Hey thanks for your reply. I would never think to remove someone for having a different opinion, i think it is necessary to have diversity within the board, it is more their motivations seem personal and not in the interests of the company. If any director isn't making decisions in the interests of the company what is the best way forward? How would you go about asking a director to resign? I am 99% sure they would not do voluntarily in this instance as we have already said to them what we think this decision looks like, so I don't think it is an option. They are tremendously stubborn.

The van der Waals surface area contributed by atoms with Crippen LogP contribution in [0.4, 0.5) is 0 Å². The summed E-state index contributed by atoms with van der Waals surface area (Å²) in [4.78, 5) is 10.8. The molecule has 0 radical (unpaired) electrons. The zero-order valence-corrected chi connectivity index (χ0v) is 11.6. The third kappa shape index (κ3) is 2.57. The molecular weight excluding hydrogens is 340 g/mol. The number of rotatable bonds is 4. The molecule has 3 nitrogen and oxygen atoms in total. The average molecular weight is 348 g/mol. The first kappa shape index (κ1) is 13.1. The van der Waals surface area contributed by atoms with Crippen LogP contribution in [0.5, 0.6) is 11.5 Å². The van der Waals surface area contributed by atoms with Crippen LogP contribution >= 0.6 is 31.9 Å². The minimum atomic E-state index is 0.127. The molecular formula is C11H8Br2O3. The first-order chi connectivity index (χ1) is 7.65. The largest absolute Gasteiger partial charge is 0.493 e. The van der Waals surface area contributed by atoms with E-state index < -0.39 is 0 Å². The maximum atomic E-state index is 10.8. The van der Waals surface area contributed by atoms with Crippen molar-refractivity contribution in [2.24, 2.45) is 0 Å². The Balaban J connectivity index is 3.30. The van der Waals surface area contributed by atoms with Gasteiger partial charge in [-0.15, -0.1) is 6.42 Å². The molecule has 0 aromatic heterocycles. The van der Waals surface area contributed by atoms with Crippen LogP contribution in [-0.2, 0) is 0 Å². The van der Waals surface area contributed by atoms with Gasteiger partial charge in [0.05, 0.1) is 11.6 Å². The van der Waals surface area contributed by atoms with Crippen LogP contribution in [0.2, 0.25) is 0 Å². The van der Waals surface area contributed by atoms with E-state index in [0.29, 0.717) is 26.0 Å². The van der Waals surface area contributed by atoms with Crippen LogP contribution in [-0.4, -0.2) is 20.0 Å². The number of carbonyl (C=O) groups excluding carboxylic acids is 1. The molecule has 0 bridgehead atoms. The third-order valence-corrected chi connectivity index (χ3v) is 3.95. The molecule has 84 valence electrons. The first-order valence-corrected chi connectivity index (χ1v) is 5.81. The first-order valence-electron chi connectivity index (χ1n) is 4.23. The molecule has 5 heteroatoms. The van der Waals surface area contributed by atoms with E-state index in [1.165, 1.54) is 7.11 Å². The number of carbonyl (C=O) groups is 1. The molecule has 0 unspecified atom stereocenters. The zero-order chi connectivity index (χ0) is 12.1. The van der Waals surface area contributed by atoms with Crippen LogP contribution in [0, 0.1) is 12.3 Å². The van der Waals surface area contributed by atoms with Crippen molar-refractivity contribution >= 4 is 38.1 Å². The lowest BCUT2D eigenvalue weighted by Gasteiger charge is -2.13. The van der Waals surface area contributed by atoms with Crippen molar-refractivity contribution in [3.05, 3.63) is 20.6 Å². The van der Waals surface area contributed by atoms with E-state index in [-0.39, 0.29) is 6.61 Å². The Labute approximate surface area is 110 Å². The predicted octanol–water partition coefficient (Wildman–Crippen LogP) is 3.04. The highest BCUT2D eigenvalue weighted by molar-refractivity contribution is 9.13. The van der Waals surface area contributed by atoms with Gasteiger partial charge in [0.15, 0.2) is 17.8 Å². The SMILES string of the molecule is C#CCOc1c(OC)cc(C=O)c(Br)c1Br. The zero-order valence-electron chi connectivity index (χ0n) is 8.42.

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  • eagle2
    replied
    There is nothing unusual with a director holding a different view to other directors, but his actions were inappropriate, he should represent the board's view and set an example. It is not fraud, he probably considered that he was acting in the interests of a majority or significant number of leaseholders. A director can also change his mind for whatever reason. The board should continue to make decisions based on a majority vote and all directors should be reminded that they should accept decisions. The director should not be removed simply because he has a different opinion but he should be warned that if he acts against the board decisions in future, he may be asked to resign..

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  • NewGuy123
    replied
    Hey all